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Choosing the Best: Series Rated vs Fully Rated Protection

Last updated: December 7th, 2023

In power systems and electrical engineering, the choice of protective schemes is significant. Two key strategies, Series Rated and Fully Rated systems, play a key role in safeguarding power distribution networks. Understanding these methodologies is essential for engineers and professionals entrusted with designing and maintaining robust electrical systems. This blog offers a comprehensive exploration of Series Rated and Fully Rated protection schemes, diving into their applications, benefits, and considerations. Join us in uncovering the details of these schemes, shedding light on their vital contributions to the reliability and safety of modern electrical infrastructure.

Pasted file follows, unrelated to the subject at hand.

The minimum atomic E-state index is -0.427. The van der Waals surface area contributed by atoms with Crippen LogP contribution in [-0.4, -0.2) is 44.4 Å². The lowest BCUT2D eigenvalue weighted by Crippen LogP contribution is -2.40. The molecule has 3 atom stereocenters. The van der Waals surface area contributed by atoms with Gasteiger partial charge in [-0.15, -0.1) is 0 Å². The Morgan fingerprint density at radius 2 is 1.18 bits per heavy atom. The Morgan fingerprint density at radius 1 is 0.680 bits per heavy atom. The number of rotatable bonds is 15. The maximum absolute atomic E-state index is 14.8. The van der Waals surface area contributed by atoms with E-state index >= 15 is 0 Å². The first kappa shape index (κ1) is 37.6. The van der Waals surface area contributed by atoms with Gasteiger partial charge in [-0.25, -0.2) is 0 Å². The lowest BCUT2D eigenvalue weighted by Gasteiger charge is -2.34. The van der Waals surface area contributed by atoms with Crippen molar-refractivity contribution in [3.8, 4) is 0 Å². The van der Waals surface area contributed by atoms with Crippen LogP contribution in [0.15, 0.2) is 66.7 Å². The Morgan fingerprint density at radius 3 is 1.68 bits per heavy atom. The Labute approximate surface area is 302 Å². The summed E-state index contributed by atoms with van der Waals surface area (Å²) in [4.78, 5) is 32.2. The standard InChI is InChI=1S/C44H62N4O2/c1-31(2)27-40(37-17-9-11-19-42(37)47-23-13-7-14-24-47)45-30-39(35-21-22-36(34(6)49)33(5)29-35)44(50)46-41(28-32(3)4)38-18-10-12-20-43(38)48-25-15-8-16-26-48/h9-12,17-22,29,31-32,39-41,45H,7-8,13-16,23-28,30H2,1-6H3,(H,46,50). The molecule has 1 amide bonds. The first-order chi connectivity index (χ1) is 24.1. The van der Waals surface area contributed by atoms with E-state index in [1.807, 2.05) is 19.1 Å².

Fully Rated System:

In a fully rated system, the short-circuit ratings of all protective devices, including components like circuit breakers and fuses, are either equal to or exceed the available short-circuit current of the system. Furthermore, in instances where breakers are housed within equipment, the bus's short-circuit withstand rating and equipment short-circuit rating must also meet or surpass the available current. This alignment of ratings guarantees that all elements within the system can adeptly handle potential short-circuit currents they may encounter.

Ohm’s and Kirchhoff's law

Figure 1. Fully Rated System (circuit breaker)

Ohm’s and Kirchhoff's law

Figure 2 Fully Rated system (fuses)

Series Rated System:

NEMA® defines a series rating as follows:

“Series Rating–A short-circuit interrupting rating assigned to a combination of two or more overcurrent protective devices which are connected in a series and in which the rating of the downstream device(s) in the combination is less than the series rating.”